| Inside the Rehearsal Room

Week One, Day One

Education Associate Dominic Francis provides an insight into the cast and Creative Team’s rehearsal process for Photograph 51

In his welcome and introduction to the cast and Creative Team of Photograph 51, director Michael Grandage suggests that this production will have a reach beyond the immediate arts community due to the play’s scientific content. In this regard, he comments, it’s similar to Frost/Nixon by Peter Morgan, which he directed at the Donmar Warehouse in 2006 – the play that centers on the famous television interview between presenter David Frost and former American President Richard Nixon. Both plays depict real-life people and events, events within recent living memory that impacted upon wider society. Of the people that feature in Photograph 51, it’s noted that both James Watson and Don Caspar are still alive. 

man speaking
Behind the scenes on Photograph 51. Photo: Marc Brenner

Commenting upon the fractious relationships between many of the characters in the play, in particular Rosalind Franklin and Maurice Wilkins, Michael highlights the need for harmony amongst the cast: ‘We’ve got to do almost the exact opposite to what happened at King’s College and in Cambridge, where we need to be collegiate and get on!’

Designer Christopher Oram then presents the model-box of the set – a subterranean world of top-secret laboratories and shadowy catacombs deep below the city. Reflecting upon the discovery of DNA itself, Christopher was drawn to the idea of ‘the building blocks of life coming straight from the rebuilding of London after the Second World War’. Piles of rubble collect round the bases of grimy, bomb-blasted pillars with arches piled one on top of the other. Contrasting this is a brightly-lit floor divided into neat squares, immediately suggesting the sterility and precision of scientific endeavour. Sharing his initial thoughts about staging, Michael comments, ‘I’ve got a feeling it might be everyone on stage throughout’.

Once Christopher has finished, all the personnel who’d gathered for the initial ‘Meet and Greet’ depart, leaving the cast, key members of the Creative Team and Stage Management in the room to start rehearsals proper. Michael begins by talking briefly about the background to the production: ‘About three or four years ago, Nicole and I had a conversation about working together and I came back with lots of ideas for plays, but what Nicole really wanted to do was a new piece. It took three and a half years to find one.’ 

This was Photograph 51, which Michael describes as being about a ‘scientific injustice’ – the apparent omission of Rosalind Franklin from the official history of the discovery of DNA. ‘It’s a phenomenally beautiful human story about mis-connections,’ says Michael, reflecting on the relationships between the various characters, especially Rosalind and Maurice. ‘At times, it reads like a thriller.’ This element in particular, he believes, will appeal to audiences. ‘I think total engagement is possible here because people won’t know what happened to Rosalind Franklin. People won’t know the outcome of this race.’ Here he sounds a note of caution, in terms of foreshadowing the characters’ fractured relationships: ‘Let’s not enjoy creating a level of dysfunctionality.’ It’s a reminder of the old note about not playing the ending at the beginning – the audience has to witness the gradual deterioration for themselves.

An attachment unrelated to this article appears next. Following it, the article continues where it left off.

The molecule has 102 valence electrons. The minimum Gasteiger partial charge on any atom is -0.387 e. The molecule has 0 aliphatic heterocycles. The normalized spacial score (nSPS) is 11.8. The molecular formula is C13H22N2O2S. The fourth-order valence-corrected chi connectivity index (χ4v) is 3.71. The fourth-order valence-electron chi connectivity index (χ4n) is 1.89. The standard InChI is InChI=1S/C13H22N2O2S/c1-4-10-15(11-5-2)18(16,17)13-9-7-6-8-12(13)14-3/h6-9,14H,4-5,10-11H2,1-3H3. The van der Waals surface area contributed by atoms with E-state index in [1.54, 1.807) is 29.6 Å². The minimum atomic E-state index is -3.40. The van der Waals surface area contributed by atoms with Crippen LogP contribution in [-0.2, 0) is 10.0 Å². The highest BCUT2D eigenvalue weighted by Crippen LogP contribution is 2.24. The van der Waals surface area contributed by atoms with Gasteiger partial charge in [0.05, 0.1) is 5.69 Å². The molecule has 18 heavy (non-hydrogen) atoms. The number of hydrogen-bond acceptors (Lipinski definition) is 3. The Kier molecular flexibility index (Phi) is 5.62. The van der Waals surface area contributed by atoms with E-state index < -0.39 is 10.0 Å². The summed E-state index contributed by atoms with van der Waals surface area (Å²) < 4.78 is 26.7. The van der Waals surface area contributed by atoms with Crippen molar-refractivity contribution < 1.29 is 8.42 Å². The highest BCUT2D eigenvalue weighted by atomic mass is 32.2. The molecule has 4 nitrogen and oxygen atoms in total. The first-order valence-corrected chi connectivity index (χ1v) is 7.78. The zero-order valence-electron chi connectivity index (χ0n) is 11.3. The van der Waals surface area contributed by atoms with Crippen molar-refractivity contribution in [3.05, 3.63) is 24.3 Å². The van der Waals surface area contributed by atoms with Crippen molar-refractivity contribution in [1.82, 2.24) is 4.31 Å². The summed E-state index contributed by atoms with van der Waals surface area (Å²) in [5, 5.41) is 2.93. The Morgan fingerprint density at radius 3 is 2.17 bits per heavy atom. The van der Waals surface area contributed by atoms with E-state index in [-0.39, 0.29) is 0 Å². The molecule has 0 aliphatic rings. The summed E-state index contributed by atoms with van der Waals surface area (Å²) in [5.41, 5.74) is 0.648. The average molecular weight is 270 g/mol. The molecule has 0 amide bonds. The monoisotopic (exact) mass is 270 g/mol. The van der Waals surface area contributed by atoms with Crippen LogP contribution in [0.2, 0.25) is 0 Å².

writer headshot
Photograph 51 writer Anna Ziegler

Michael then turns to playwright Anna Ziegler, who begins by acknowledging, ‘I am not a science person – I was daunted by the idea of writing this play’. Before starting work on Photograph 51, she reveals she hadn’t heard of Rosalind Franklin. Anna accepted a commission from a small theatre to write a play about three female scientists, including Franklin, and ultimately felt that Rosalind deserved her own. ‘I liked the notion that a major scientific discovery was the result of failed human relations. To some extent, Rosalind’s own DNA got in the way. It’s a play about collaboration, or the failure to collaborate. What felt universal was the struggle to find the right balance in our lives.’ She questions whether it’s a ‘feminist’ play – ‘Some people say it is.’

Nicole Kidman, playing Rosalind, reflects on her own connections to the world of the piece – her father was a scientist and her mother a nurse: ‘I grew up in hospitals and science labs. They have distinct smells.’

Michael then outlines his rehearsal process, especially for the benefit of those who haven’t worked with him before. His preference is not to start with discussion around a table but to let it come from the action. He plans to get the play ‘on its feet’ from this afternoon and to start ‘sketching’ the scenes, like an artist beginning with an under drawing and gradually adding more detail. 

Michael encourages everyone to be ‘physically present, not just intellectually present’. Next week, he says, they’ll return to in-depth discussion – ‘Once we’re comfortable in our own physicality. We will come to a good, serious analysis, bit-by-bit.’ By working in this way throughout the first week, says Michael, ‘we’ll have gone through the whole play by Thursday at 6pm’. At this early stage, he’s keen for the priority to be an exploration of story and characters. ‘This week use your script,’ Michael urges the cast. He doesn’t want them or him to be preoccupied by the need for prompts. He recommends the actors then take the first weekend to ‘absorb’ the work done during week one.

The rehearsal period for Photograph 51 is shorter than MGC’s previous productions – four weeks instead of five – but with a relatively short play and a small cast, the Creative Team think it enough time. Broadly outlining the four weeks, Michael explains that week one will feature talks and visits – including a presentation by Professor Brian Sutton later that day and a trip to the King’s College Archives on Friday – weeks two and three will focus on further analysis of the play and week four will be the one in which everything is put together. ‘Everyone should be completely prepared by the first preview,’ he reassures the cast. ‘You will know who you are and what your objectives are.’ That said, Michael encourages the actors to continue making discoveries about the play and characters throughout previews: ‘You can start to make more choices in front of an audience – see where things land.’